A Portrait of the Artist as a Young Man


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A Portrait of the Artist as a Young Man

 

      James Joyce's A Portrait of the Artist as a Young Man is considered to

be one of the finest works of literature of all time.  Herbert Gorman, an author

from the early twentieth century, stated that "so profound and beautiful and

convincing a book is part of the lasting literature of our age," and with good

reason.  The main character of the novel, Stephen Dedalus, is a complex and

dynamic youth, and one who undergoes vast changes during the course of his life.

The main influences on him are family and religion.  As his life passes,

Stephens' feelings towards these influences change drastically.

 

      Stephen's family is very important to him.  His father, Simon, plays a

major role in his early life, and Stephen has great respect for him.  However,

there are instances when Stephen is angered by his fathers' actions, and resents

his statements.  The growing debts incurred by Simon lead to his son's

transferring to a day school.  Stephens' difficulties at his former educational

institution are relayed by his father, much to the chagrin of the younger

Dedalus.  Later in the novel, Stephen loses even more respect for his father as

the familys' debts continue to grow and they are forced to move.  Once, when the

two males travel to sell of the family estate, Simon returns to his former

school and converses with his former classmates.  Stephen is upset to hear of

his father's wild behavior as a youth, and of his flirtatious nature.  He begins

to rebel against his strict upbringing, striking back at his familys'

traditional values and way of life.

 

      Religion is an ever present force in Stephen's life.  He attends a

religious school from an early age, and is a devout Roman Catholic.  He has

great reference for the priests at his school, and even fears the rector.  As

his life progresses, Stephen experiences great feelings for women, and finally

gives into his desire when he encounters a prostitute in Dublin.  From this

point forward, he views his life as an immoral one and makes many attempts to

correct it.  He goes so far as to deprive all of his senses from any form of

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pleasure.  While attending a religious retreat, Stephen takes all that he hears

to heart.  He believes that if he does not correct his ways, he will be banished

to an eternity in Hell.  Deciding that he must confess his immoral act, Stephen

goes to a small parish where he is not known.  He begins to overcompensate for

his sins, but to no avail.  His sinful ways overcome his spiritual values, and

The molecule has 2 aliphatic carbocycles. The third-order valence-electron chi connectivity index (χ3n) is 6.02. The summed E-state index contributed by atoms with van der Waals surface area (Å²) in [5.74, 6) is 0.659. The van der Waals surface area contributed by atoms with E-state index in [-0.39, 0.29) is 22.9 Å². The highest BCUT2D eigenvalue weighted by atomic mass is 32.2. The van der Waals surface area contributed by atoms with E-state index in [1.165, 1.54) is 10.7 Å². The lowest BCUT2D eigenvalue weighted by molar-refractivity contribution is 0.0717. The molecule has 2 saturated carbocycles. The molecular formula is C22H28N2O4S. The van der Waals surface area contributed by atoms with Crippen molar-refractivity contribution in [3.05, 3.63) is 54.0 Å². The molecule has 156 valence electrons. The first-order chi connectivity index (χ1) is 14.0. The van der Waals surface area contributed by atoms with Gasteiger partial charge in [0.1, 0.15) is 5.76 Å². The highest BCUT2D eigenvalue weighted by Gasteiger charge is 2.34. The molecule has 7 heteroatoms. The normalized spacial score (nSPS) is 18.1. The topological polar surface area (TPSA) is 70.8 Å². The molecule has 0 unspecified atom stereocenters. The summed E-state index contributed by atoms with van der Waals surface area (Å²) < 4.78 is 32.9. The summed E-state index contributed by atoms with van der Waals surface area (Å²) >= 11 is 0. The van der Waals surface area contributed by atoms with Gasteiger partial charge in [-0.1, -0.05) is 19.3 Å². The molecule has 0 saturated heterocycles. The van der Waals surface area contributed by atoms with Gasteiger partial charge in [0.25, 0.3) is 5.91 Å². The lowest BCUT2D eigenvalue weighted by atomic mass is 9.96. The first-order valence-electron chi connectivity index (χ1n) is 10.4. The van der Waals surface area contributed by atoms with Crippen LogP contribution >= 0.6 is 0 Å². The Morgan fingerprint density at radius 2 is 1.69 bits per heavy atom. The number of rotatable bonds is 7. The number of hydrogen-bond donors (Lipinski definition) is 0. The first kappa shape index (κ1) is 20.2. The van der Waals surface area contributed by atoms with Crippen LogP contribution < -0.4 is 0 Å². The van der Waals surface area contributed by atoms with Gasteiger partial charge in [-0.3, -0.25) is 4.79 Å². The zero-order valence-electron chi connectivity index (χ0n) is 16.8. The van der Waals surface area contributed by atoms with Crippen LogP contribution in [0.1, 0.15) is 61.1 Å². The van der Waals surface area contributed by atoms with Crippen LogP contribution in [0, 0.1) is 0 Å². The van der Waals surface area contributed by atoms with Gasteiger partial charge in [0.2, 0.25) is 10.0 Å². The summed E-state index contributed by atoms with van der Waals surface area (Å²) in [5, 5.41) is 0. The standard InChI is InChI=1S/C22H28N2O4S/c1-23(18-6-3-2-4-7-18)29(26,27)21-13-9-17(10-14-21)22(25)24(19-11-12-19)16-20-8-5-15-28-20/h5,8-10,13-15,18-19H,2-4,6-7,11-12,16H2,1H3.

Stephen decides to abandon his religion.  He vows to change his life for the

better, and begins studying at a university.  Here, his artistic nature surfaces,

and Stephen embraces it. He explains his new theories to all who will listen,

and decides to move away from Ireland and his repressed beliefs, and to a new

life of freedom.

 

      A Portrait of the Artist as a Young Man is a literary work that has many

distinct aspects involved in it.  The stylistic method of writing that Joyce

uses is perhaps the most notable of them.  Not once in the novel are quotation

marks used, making it difficult to judge where dialogue begins and ends.  This

very fact, however, lends itself towards the reader's determination of what the

author had in mind by using this style.  In addition to this, the plot seems to

have large gaps in it at points.  The time frame of the story, as well as the

simple determination of Stephen's age, is difficult to grasp during certain

instances.  Joyce may have utilized this to allow the reader to bring a more

personal approach to the reading and understanding of the work.  This, too, is a

fascinating aspect of the novel.  Many critics believe that Portrait is an

autobiographical piece of fiction.  Many similarities exist between the lives of

Stephen and Joyce.  The strong religious upbringing of these Irishmen, their

financial hardships, and the family life of each male is strikingly similar.

Each attended the same schools, underwent the same mental development, and grew

strongly attached to their artistic interests.  However many differences between

their lives, it is obvious that Joyce drew upon his own life when he created

this work.  Although Joyce was more of an athlete, more extroverted, and

regarded his peers as equals or superiors, Stephen's life parallels his with a

vast deal of similitude.  The personalities of Joyces' friends were changed, as

were the academic honors he was given, yet the fact still remains that the life

of Stephen Dedalus and James Joyce are intertwined to a great extent.

 

      On the whole, this novel was an obvious work of great literary skill.

The mastery with which it was written, and the questions it turns up in the

reader's own mind, affirm the classic nature of Joyce's writing.  The times at

which the story line is difficult to follow are more than compensated for by the

deep meaning of this portrayal.  The life of Stephen represents the life of

Joyce, and all his struggles to become whom he felt that he was meant to.  It

symbolizes an endeavor that everyone should take to heart; when one believes in

something for themselves, one should attempt to achieve their goals no matter

the difficulties that they must overcome.

 


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